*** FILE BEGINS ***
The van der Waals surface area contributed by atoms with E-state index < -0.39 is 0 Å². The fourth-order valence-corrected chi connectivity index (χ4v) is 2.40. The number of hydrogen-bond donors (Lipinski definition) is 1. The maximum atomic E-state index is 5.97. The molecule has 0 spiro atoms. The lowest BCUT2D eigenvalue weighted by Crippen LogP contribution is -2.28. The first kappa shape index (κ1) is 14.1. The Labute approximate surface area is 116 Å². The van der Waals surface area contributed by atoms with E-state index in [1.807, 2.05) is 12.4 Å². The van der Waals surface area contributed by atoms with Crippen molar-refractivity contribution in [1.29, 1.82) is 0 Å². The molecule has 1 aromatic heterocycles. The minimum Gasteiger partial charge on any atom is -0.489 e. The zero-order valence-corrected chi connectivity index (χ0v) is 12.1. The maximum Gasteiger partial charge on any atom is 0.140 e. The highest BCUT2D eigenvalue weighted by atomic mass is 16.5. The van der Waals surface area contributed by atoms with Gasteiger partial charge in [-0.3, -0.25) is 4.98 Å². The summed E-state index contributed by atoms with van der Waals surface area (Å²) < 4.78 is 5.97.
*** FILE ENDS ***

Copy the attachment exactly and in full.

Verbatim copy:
The van der Waals surface area contributed by atoms with E-state index < -0.39 is 0 Å². The fourth-order valence-corrected chi connectivity index (χ4v) is 2.40. The number of hydrogen-bond donors (Lipinski definition) is 1. The maximum atomic E-state index is 5.97. The molecule has 0 spiro atoms. The lowest BCUT2D eigenvalue weighted by Crippen LogP contribution is -2.28. The first kappa shape index (κ1) is 14.1. The Labute approximate surface area is 116 Å². The van der Waals surface area contributed by atoms with E-state index in [1.807, 2.05) is 12.4 Å². The van der Waals surface area contributed by atoms with Crippen molar-refractivity contribution in [1.29, 1.82) is 0 Å². The molecule has 1 aromatic heterocycles. The minimum Gasteiger partial charge on any atom is -0.489 e. The zero-order valence-corrected chi connectivity index (χ0v) is 12.1. The maximum Gasteiger partial charge on any atom is 0.140 e. The highest BCUT2D eigenvalue weighted by atomic mass is 16.5. The van der Waals surface area contributed by atoms with Gasteiger partial charge in [-0.3, -0.25) is 4.98 Å². The summed E-state index contributed by atoms with van der Waals surface area (Å²) < 4.78 is 5.97.